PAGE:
We're only seventy kilometres from town but it's still hard to get motivated to do a grocery shop. It's not like you can wake up in the morning, discover there's no milk and go for a quick walk to the corner store to get some, still wearing your pyjamas. For the 70k trip, you have to psych yourself for a 45 min drive in, 45 min drive out, and the hour long pick-n-pack routine. That's 2.5 hours if you don't speak to anyone. But this is a country town. You can't feign anonymity here. Inevitably you'll get chatting to someone or many someones. A grocery shop is a full days activity regardless of what else you have to do. I get to town about once a month, if that. Needless to say, my fresh veges, if not eaten within a week will have gone off anyway leaving us without for a good three weeks, maybe more.
So I started a vege garden. Never having been a gardener, this was somewhat of a challenge. Luckily for me, my husband (a grazier, not farmer) has had some farming background and he helped me plant my first seeds. I'm not going to tell you the proper ways to plant a vege patch (you can google that yourself) but here are some things I have learned about vegetables since I started.
Silverbeet is difficult to kill.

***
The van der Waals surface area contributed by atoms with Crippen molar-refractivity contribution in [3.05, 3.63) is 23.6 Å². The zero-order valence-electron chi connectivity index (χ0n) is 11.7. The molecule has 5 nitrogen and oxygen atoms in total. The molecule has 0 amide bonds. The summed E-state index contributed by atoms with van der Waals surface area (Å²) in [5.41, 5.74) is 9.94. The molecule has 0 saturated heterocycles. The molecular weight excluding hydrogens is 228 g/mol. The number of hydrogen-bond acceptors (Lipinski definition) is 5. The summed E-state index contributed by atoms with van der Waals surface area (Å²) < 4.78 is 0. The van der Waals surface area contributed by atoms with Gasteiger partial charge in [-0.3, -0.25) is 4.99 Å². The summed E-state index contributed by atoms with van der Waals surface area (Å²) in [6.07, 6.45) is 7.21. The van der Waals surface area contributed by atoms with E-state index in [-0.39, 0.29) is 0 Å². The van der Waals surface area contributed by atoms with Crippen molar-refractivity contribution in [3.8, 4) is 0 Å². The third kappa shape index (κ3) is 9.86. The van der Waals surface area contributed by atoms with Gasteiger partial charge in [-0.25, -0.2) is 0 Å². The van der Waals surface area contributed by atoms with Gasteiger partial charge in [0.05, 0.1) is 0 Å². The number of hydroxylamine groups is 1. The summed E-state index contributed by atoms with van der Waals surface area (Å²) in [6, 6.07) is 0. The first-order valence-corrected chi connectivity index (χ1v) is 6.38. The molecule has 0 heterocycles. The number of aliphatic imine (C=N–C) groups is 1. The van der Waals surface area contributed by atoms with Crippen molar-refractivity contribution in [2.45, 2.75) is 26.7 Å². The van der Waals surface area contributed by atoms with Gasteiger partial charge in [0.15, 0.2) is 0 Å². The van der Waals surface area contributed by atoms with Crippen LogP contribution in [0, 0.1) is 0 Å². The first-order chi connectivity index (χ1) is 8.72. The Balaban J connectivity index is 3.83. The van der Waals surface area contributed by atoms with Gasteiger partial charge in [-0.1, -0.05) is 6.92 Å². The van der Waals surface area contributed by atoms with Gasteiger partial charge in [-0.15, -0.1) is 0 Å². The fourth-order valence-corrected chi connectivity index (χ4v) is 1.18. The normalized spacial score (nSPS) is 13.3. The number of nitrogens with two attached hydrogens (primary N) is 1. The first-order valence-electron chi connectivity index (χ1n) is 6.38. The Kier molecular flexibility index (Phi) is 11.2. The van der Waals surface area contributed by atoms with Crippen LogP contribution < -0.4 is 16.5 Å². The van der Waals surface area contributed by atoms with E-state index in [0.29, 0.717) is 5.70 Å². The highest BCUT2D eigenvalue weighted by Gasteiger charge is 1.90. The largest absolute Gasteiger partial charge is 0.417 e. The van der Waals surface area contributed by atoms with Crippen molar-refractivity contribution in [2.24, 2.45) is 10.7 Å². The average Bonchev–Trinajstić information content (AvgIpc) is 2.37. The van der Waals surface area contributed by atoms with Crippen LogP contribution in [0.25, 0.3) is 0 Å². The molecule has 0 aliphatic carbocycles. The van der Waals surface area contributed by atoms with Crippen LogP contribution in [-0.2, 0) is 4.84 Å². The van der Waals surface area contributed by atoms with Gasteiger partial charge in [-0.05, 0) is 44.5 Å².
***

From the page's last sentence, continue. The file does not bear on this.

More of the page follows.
One silverbeet plant seems to be sufficient for all of my spinach requirements throughout the year. It can be pruned right back to nothing and still sprout again. I learned this when some cattle got into our house yard. It is also impervious to frost and as long as you keep the water up to it in summer, it will handle heat as well.
Tomatoes grow from seeds dropped the previous year.
I haven't planted any tomato plants this year but I had heaps last year. So many in fact, that we couldn't eat all the tomatos and they were ripening on the vine, promptly getting eaten by birds and seeds and skins were dropped back onto my vege patch. This season, I have half a dozen tomato bushes with plenty of tomatoes for our needs. These always frost in the winter but it is good to know they come back.
Pumpkins grow in summer.
I always thought these were a winter vegetable. I probably sound like an idiot here. I never intentionally grew pumpkins before. Last summer, during the floods, a single rogue seed sprouted under our verandah and took off. We picked the pumpkins around March this year and we haven't had to buy a pumpkin since.
Sandy loam is not the best soil to grow lettuce.
It's almost impossible to wash the sand off.
Shallots never die off.
I have had the same shallot plants for four years now and it is growing like a weed. At the end of winter, the stalks are really woody and seeds grow on the top, but after that, the stalks separate into smaller parts and new shoots grow. By spring you have many more shallot bushes. I can't eat them fast enough.
There's more. I'll keep you posted when I think of them.